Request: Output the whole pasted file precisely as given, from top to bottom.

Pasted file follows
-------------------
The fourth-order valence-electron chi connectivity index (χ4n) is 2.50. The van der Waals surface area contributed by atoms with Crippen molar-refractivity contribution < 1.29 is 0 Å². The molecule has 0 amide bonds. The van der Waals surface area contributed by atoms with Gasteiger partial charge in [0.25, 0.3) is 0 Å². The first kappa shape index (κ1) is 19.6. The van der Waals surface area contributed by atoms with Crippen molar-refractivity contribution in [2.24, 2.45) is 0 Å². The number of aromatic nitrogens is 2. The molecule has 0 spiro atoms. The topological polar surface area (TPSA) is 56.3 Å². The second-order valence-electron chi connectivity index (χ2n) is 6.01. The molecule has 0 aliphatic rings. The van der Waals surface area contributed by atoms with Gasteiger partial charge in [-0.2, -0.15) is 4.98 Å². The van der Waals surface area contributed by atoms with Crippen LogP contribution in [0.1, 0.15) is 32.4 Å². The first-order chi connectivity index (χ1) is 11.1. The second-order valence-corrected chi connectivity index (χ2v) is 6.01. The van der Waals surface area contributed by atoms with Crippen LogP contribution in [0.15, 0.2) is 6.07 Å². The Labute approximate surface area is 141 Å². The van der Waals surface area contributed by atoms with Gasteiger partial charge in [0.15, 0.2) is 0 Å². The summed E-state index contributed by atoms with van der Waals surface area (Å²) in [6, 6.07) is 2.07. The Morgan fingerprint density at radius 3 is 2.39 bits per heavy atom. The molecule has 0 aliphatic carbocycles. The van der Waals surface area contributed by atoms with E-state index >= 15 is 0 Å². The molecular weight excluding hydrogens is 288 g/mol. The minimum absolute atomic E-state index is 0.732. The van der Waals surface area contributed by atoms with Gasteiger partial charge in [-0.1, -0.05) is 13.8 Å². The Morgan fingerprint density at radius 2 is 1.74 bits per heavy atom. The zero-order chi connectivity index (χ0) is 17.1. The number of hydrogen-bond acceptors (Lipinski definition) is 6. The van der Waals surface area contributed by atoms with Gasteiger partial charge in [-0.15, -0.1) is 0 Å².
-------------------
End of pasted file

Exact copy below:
The fourth-order valence-electron chi connectivity index (χ4n) is 2.50. The van der Waals surface area contributed by atoms with Crippen molar-refractivity contribution < 1.29 is 0 Å². The molecule has 0 amide bonds. The van der Waals surface area contributed by atoms with Gasteiger partial charge in [0.25, 0.3) is 0 Å². The first kappa shape index (κ1) is 19.6. The van der Waals surface area contributed by atoms with Crippen molar-refractivity contribution in [2.24, 2.45) is 0 Å². The number of aromatic nitrogens is 2. The molecule has 0 spiro atoms. The topological polar surface area (TPSA) is 56.3 Å². The second-order valence-electron chi connectivity index (χ2n) is 6.01. The molecule has 0 aliphatic rings. The van der Waals surface area contributed by atoms with Gasteiger partial charge in [-0.2, -0.15) is 4.98 Å². The van der Waals surface area contributed by atoms with Crippen LogP contribution in [0.1, 0.15) is 32.4 Å². The first-order chi connectivity index (χ1) is 11.1. The second-order valence-corrected chi connectivity index (χ2v) is 6.01. The van der Waals surface area contributed by atoms with Crippen LogP contribution in [0.15, 0.2) is 6.07 Å². The Labute approximate surface area is 141 Å². The van der Waals surface area contributed by atoms with Gasteiger partial charge in [0.15, 0.2) is 0 Å². The summed E-state index contributed by atoms with van der Waals surface area (Å²) in [6, 6.07) is 2.07. The Morgan fingerprint density at radius 3 is 2.39 bits per heavy atom. The molecule has 0 aliphatic carbocycles. The van der Waals surface area contributed by atoms with E-state index >= 15 is 0 Å². The molecular weight excluding hydrogens is 288 g/mol. The minimum absolute atomic E-state index is 0.732. The van der Waals surface area contributed by atoms with Gasteiger partial charge in [-0.1, -0.05) is 13.8 Å². The Morgan fingerprint density at radius 2 is 1.74 bits per heavy atom. The zero-order chi connectivity index (χ0) is 17.1. The number of hydrogen-bond acceptors (Lipinski definition) is 6. The van der Waals surface area contributed by atoms with Gasteiger partial charge in [-0.15, -0.1) is 0 Å².